NEW YORK -- Thousands of people expressing grief, anger and hope for a better future marched through Staten Island on Saturday to protest the chokehold death of an unarmed black man by a white police officer.
The afternoon rally and march was led by the Rev. Al Sharpton and relatives of Eric Garner, who died July 17 after a New York Police Department officer took him to the ground with a banned tactic captured on a widely circulated video.
The marchers, starting at the intersection where Garner was first confronted, walked behind a banner that said: "We Will Not Go Back, March for Justice."
Police estimated that more than 2,500 people had taken to the streets. No arrests were reported.
CBS New York said the march was prefaced by a service where Sharpton welcomed supporters and called for a peaceful demonstration against Garner's death.
"And if you can do it to him, you can do it to any citizen," said Sharpton. "We are not going to be silent while that happens."
Among those speaking was Garner's mother, who remembered him as her child.
"And I was proud of him because of the way he carried himself," she said.
The mother of Amadou Diallo, who was killed in a 1999 shooting by four NYPD officers, also spoke Saturday morning.
"Police cannot judge our sons and execute them for no reason," she said.
Former Gov. David Paterson was also on hand at the Mount Sinai Church service.
The march, dubbed "We Will Not Go Back," began in Staten Island, where 43-year-old Garner was killed. It culminated with a rally at the office of Staten Island District Attorney Daniel Donovan, who this week sent the case to a grand jury.
Saturday's event was fueled by a caravan of buses that left from locations in New Jersey and New York City.
Police cruisers escorted the charter buses across the lower level of the Verrazano-Narrows Bridge. On board one of the buses was Chyann Starks, who said she feels it's important to be apart of the rally.
"I think primarily awareness, that people are fed up and we don't think this is acceptable by the police department," she said. "And hopefully some reform, but we want to make our voices heard and let people know that this is not something we're giving up on."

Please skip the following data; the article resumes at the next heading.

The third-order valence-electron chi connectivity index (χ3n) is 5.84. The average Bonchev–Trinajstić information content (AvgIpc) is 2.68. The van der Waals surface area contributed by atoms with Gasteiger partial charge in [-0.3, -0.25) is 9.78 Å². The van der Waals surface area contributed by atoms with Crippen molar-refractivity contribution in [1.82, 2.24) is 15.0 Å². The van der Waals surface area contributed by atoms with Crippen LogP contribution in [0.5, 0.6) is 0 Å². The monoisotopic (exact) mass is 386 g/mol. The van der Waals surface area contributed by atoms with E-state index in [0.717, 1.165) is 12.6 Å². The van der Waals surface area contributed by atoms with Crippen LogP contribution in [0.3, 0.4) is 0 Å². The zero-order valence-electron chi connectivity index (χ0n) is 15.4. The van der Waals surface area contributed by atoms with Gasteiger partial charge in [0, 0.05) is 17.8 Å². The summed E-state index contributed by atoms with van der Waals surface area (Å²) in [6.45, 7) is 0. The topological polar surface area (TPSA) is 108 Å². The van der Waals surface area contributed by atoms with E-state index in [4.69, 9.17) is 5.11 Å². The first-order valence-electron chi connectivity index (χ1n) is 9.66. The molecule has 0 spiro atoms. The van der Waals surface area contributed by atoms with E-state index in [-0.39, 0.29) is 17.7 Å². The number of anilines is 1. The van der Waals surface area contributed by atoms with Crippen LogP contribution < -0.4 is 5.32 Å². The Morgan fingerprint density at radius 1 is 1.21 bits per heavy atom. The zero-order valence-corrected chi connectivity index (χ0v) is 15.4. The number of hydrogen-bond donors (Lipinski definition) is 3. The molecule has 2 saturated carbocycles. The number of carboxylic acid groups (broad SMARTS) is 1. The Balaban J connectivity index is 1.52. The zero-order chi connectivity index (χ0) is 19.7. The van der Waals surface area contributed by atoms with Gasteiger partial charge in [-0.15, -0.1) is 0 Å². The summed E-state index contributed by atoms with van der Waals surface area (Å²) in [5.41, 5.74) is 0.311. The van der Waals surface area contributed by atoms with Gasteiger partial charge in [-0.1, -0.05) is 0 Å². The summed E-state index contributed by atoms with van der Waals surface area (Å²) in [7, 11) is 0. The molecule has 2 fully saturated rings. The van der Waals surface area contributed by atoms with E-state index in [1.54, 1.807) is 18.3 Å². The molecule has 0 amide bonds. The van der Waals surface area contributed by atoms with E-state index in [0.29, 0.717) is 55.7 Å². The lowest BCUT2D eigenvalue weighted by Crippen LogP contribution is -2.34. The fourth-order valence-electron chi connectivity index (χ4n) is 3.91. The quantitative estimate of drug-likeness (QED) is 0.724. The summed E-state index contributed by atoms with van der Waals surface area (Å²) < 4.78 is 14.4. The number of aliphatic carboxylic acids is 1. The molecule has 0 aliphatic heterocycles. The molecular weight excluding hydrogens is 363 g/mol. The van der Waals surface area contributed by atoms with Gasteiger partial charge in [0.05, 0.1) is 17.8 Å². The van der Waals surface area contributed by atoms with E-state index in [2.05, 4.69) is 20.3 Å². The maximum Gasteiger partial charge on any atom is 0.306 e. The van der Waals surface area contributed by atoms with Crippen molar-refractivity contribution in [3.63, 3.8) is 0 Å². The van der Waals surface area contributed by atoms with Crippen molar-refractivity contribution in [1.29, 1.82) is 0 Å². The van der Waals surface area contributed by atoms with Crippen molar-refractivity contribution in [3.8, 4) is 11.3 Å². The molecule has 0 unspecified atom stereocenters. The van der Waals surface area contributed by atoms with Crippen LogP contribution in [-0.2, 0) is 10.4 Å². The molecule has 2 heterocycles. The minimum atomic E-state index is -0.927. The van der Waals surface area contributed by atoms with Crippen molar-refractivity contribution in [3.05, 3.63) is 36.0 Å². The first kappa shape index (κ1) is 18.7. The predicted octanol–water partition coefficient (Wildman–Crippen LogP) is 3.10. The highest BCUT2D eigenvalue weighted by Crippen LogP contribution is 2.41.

Sharpton has repeatedly called Garner's death, and the shooting death of 18-year-old Michael Brown by police in Ferguson, Missouri, a "defining moment" for the very nature of policing. Members of Brown's family were expected to join the march and rally.
"This is not going away," Sharpton said earlier this week. "We cannot have a society where police are automatically excused. The definition of a police state is where the citizenry cannot question police and when they do they are penalized."
The NYPD had been anxious to avoid the kind of confrontation seen in Ferguson after the police shooting death of Brown. Hundreds of community affairs officers wearing friendlier-looking uniforms - light blue and gold shirts - were among those on assignment.
Demonstrators also said they wanted to avoid conflict.
"We're not here to destroy anything," said the Rev. Kirsten John Foy, with the National Action Network. "We're here to build a new city with a new vision."
Garner, an asthmatic father of six, died July 17 after he had been stopped by police for allegedly selling loose, untaxed cigarettes.
In cell phone video of the incident, an officer is seen placing his arm around Garner's neck and then taking him to the ground after Garner refuses to be handcuffed.
Garner is heard saying repeatedly, "I can't breathe!" He died a short time later.
Officer Daniel Pantaleo, who was seen on video placing Garner in the apparent chokehold, and another unidentified officer were placed on modified reassignment pending the outcome of the case.
Four emergency workers were suspended without pay pending an investigation.
The medical examiner's office ruled Garner's death a homicide caused by the apparent chokehold as well as chest and neck compressions and prone positioning "during physical restraint by police."
Asthma, heart disease and obesity were contributing factors, the medical examiner said.
Chokeholds are banned by the NYPD but allowed under state law.
Sharpton and other activists have demanded that Donovan, the district attorney, bring criminal charges against the officers, and they have called for federal investigators to step in. But the Justice Department has signaled that it likely will wait for the local probe to conclude before making a decision.
Saturday's half-mile long route winds itself through a heavily minority neighborhood, one of several in the nation's largest city where residents have said they feel unfairly targeted by police for suspicion of crime and enforcement of low-level offenses.